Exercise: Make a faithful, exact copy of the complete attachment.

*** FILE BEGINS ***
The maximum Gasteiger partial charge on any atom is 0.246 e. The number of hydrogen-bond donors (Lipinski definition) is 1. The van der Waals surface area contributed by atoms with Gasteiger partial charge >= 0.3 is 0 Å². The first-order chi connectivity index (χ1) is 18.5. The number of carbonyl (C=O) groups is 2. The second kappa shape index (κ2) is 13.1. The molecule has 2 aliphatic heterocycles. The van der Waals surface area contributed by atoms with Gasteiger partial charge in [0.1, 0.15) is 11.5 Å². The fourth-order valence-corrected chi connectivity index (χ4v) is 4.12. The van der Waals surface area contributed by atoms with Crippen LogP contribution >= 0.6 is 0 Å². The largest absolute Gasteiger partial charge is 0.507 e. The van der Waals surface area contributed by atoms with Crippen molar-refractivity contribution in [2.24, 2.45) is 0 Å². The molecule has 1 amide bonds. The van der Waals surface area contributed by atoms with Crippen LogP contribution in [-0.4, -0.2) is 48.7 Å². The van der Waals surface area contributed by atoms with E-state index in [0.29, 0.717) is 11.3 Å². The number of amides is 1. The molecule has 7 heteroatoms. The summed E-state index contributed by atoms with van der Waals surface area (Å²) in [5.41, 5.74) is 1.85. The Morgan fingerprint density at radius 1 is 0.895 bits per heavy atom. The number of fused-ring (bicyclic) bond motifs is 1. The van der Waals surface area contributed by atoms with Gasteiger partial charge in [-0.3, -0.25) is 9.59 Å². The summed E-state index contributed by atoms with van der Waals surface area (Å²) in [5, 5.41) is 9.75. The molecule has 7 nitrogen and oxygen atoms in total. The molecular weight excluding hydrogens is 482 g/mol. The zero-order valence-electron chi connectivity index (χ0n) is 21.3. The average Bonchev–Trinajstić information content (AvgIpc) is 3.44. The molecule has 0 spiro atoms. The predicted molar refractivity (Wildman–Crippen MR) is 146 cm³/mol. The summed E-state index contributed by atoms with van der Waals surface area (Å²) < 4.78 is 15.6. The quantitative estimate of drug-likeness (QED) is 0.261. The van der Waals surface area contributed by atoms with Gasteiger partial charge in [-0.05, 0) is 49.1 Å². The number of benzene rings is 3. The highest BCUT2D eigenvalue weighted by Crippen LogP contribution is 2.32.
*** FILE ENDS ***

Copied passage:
The maximum Gasteiger partial charge on any atom is 0.246 e. The number of hydrogen-bond donors (Lipinski definition) is 1. The van der Waals surface area contributed by atoms with Gasteiger partial charge >= 0.3 is 0 Å². The first-order chi connectivity index (χ1) is 18.5. The number of carbonyl (C=O) groups is 2. The second kappa shape index (κ2) is 13.1. The molecule has 2 aliphatic heterocycles. The van der Waals surface area contributed by atoms with Gasteiger partial charge in [0.1, 0.15) is 11.5 Å². The fourth-order valence-corrected chi connectivity index (χ4v) is 4.12. The van der Waals surface area contributed by atoms with Crippen LogP contribution >= 0.6 is 0 Å². The largest absolute Gasteiger partial charge is 0.507 e. The van der Waals surface area contributed by atoms with Crippen molar-refractivity contribution in [2.24, 2.45) is 0 Å². The molecule has 1 amide bonds. The van der Waals surface area contributed by atoms with Crippen LogP contribution in [-0.4, -0.2) is 48.7 Å². The van der Waals surface area contributed by atoms with E-state index in [0.29, 0.717) is 11.3 Å². The number of amides is 1. The molecule has 7 heteroatoms. The summed E-state index contributed by atoms with van der Waals surface area (Å²) in [5.41, 5.74) is 1.85. The Morgan fingerprint density at radius 1 is 0.895 bits per heavy atom. The number of fused-ring (bicyclic) bond motifs is 1. The van der Waals surface area contributed by atoms with Gasteiger partial charge in [-0.3, -0.25) is 9.59 Å². The summed E-state index contributed by atoms with van der Waals surface area (Å²) in [5, 5.41) is 9.75. The molecule has 7 nitrogen and oxygen atoms in total. The molecular weight excluding hydrogens is 482 g/mol. The zero-order valence-electron chi connectivity index (χ0n) is 21.3. The average Bonchev–Trinajstić information content (AvgIpc) is 3.44. The molecule has 0 spiro atoms. The predicted molar refractivity (Wildman–Crippen MR) is 146 cm³/mol. The summed E-state index contributed by atoms with van der Waals surface area (Å²) < 4.78 is 15.6. The quantitative estimate of drug-likeness (QED) is 0.261. The van der Waals surface area contributed by atoms with Gasteiger partial charge in [-0.05, 0) is 49.1 Å². The number of benzene rings is 3. The highest BCUT2D eigenvalue weighted by Crippen LogP contribution is 2.32.